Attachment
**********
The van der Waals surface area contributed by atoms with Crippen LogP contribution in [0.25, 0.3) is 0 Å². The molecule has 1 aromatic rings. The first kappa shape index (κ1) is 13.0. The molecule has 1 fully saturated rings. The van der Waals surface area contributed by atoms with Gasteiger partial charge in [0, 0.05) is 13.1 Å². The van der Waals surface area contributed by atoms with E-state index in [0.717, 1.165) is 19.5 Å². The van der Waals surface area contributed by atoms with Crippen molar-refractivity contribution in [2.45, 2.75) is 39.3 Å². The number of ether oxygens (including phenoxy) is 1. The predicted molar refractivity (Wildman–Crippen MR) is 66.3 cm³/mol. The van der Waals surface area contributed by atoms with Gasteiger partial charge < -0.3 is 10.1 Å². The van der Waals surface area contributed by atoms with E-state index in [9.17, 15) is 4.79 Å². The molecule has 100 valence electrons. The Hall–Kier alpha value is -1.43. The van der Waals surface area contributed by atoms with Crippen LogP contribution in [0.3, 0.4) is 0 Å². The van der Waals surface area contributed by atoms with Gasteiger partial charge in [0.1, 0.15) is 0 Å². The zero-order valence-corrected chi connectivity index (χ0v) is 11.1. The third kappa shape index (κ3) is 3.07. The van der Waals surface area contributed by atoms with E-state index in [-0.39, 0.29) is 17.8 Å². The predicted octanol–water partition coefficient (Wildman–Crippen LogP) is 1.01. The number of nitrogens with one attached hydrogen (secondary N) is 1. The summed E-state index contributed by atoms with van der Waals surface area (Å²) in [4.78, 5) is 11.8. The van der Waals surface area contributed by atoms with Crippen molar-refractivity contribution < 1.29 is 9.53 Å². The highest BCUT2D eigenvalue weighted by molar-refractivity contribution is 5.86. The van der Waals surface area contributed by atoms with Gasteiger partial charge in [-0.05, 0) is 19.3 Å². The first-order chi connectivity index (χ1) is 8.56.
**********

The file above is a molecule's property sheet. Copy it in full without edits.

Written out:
The van der Waals surface area contributed by atoms with Crippen LogP contribution in [0.25, 0.3) is 0 Å². The molecule has 1 aromatic rings. The first kappa shape index (κ1) is 13.0. The molecule has 1 fully saturated rings. The van der Waals surface area contributed by atoms with Gasteiger partial charge in [0, 0.05) is 13.1 Å². The van der Waals surface area contributed by atoms with E-state index in [0.717, 1.165) is 19.5 Å². The van der Waals surface area contributed by atoms with Crippen molar-refractivity contribution in [2.45, 2.75) is 39.3 Å². The number of ether oxygens (including phenoxy) is 1. The predicted molar refractivity (Wildman–Crippen MR) is 66.3 cm³/mol. The van der Waals surface area contributed by atoms with Gasteiger partial charge < -0.3 is 10.1 Å². The van der Waals surface area contributed by atoms with E-state index in [9.17, 15) is 4.79 Å². The molecule has 100 valence electrons. The Hall–Kier alpha value is -1.43. The van der Waals surface area contributed by atoms with Crippen LogP contribution in [0.3, 0.4) is 0 Å². The van der Waals surface area contributed by atoms with Gasteiger partial charge in [0.1, 0.15) is 0 Å². The zero-order valence-corrected chi connectivity index (χ0v) is 11.1. The third kappa shape index (κ3) is 3.07. The van der Waals surface area contributed by atoms with E-state index in [-0.39, 0.29) is 17.8 Å². The predicted octanol–water partition coefficient (Wildman–Crippen LogP) is 1.01. The number of nitrogens with one attached hydrogen (secondary N) is 1. The summed E-state index contributed by atoms with van der Waals surface area (Å²) in [4.78, 5) is 11.8. The van der Waals surface area contributed by atoms with Crippen molar-refractivity contribution < 1.29 is 9.53 Å². The highest BCUT2D eigenvalue weighted by molar-refractivity contribution is 5.86. The van der Waals surface area contributed by atoms with Gasteiger partial charge in [-0.05, 0) is 19.3 Å². The first-order chi connectivity index (χ1) is 8.56.